My name is Burl Barer. I had the domain name
Suddenly, my rights to my own domain name expired and BUY offered to sell me back my own name for $1,500! Screw em!
This is why I have
Now, get this:

Authors Guild Wins Effort to Retrieve Authors’ Domain Names

ICANN Proceeding Determines that Domain Names Incorporating Authors’ Names Must be Returned to the Authors

YORK – The Authors Guild, Inc., on behalf of nine authors, R.L. Stine,
John Berendt, Charles Frazier, Thomas L. Friedman, Joanna Lindsey,
Louis Sachar, Elizabeth Strout, Susan Elizabeth Phillips and Billie
Letts, has won its proceeding against Old Barn Studios, Ltd., to
transfer to the authors the ".com" domain names incorporating the
authors’ names.

“My name is all I’ve got as an author,” said Louis Sachar,
award-winning author of many young adult novels, including last year’s
Newbery Award-winning Holes, “If some unrelated person is going to
co-opt my name in cyberspace, and fails to use it to identify a web
site related to my books or myself, that’s going to endanger my career,
as well as my reputation. This is a great decision for authors and
others whose reputation is their most valued possession.”

“I am very happy to get my domain name back,” said Thomas L.
Friedman, the Pulitzer Prize-winning journalist and author, “and I look
forward to registering it in my own behalf.”

The complaint, prepared by intellectual property attorney Adam Cohen
of the New York City law firm Kane Kessler, P.C., alleged that each of
the authors has common law trademark rights in his or her name by
virtue of his or her international reputation, and that Old Barn
Studios did not have proprietary rights to those names. The proceeding
was brought in accordance with the Uniform Domain Name Dispute
Resolution Policy adopted by ICANN, the Internet Corporation for
Assigned Names and Numbers.

The administrative panel of three arbitrators agreed with the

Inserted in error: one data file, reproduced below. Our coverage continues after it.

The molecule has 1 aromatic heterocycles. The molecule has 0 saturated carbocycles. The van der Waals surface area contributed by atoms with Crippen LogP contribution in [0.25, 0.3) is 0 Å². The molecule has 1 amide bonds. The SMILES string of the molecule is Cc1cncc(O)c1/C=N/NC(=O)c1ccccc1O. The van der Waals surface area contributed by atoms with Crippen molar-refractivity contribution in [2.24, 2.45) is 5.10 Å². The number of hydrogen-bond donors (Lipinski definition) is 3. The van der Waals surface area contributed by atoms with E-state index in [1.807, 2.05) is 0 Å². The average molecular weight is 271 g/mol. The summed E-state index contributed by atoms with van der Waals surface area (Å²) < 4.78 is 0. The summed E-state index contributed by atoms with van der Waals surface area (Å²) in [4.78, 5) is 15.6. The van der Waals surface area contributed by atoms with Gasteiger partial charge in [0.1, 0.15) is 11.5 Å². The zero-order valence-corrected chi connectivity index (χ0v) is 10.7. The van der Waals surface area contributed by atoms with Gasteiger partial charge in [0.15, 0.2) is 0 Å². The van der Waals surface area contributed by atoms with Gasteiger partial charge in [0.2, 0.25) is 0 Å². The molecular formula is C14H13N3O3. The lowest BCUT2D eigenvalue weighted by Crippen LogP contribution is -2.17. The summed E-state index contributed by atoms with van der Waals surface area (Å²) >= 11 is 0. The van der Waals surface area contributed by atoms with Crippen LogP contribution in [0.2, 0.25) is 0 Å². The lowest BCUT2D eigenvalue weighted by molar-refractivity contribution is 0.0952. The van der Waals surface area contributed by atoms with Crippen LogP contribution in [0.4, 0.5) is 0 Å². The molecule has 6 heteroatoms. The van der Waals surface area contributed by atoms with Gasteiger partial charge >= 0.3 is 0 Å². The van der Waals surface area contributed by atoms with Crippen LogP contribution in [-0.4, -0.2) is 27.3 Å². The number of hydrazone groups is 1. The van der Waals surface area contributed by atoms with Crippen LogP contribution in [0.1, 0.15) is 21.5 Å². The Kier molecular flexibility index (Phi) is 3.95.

Guild’s contentions, and concluded that the Guild had proven that the
contested domain names were confusingly similar to the trademarks
consisting of the authors’ names, that the respondent had no rights or
legitimate interests in the contested domain names, and that the
respondent had registered and used the contested domain names in bad

The panel ordered all nine contested domain names be transferred to the Authors Guild.

A key precedent set was the panel’s finding that bad faith, a
necessary element of any ICANN case, was proved even though Old Barn
was “not actually using any of the contested domain names to point to a
web site.”

It found that the Guild had “argued convincingly that, given the
reputation of the authors in question, and their works being widely
sold in the USA and the UK, it is hard to understand how the respondent
could have any rights or legitimate interests in any of the contested
domain names.”

Furthermore, Old Barn’s registration of a large number of authors’
names as domains was found to be indicative of a bad-faith intent to
profit from names in which the respondent had no rights.

Attorney Adam Cohen said: “This decision confirms our belief that
the ICANN procedure works. We are pleased that the panel found that
authors have common law trademark rights in their names and that
persons with no legitimate rights to those names who register domain
names incorporating the authors’ names and then warehouse those domain
names or seek to sell them back to the author must be required, under
the ICANN rules, to return those domain names to their rightful owners.”


I sent them an email pointing out that they have no right to my name, and a hell of a lot of nerve trying to sell it to me.

In the meantime, I remain

One Response to “MY NAME IS MINE, DAMMIT”

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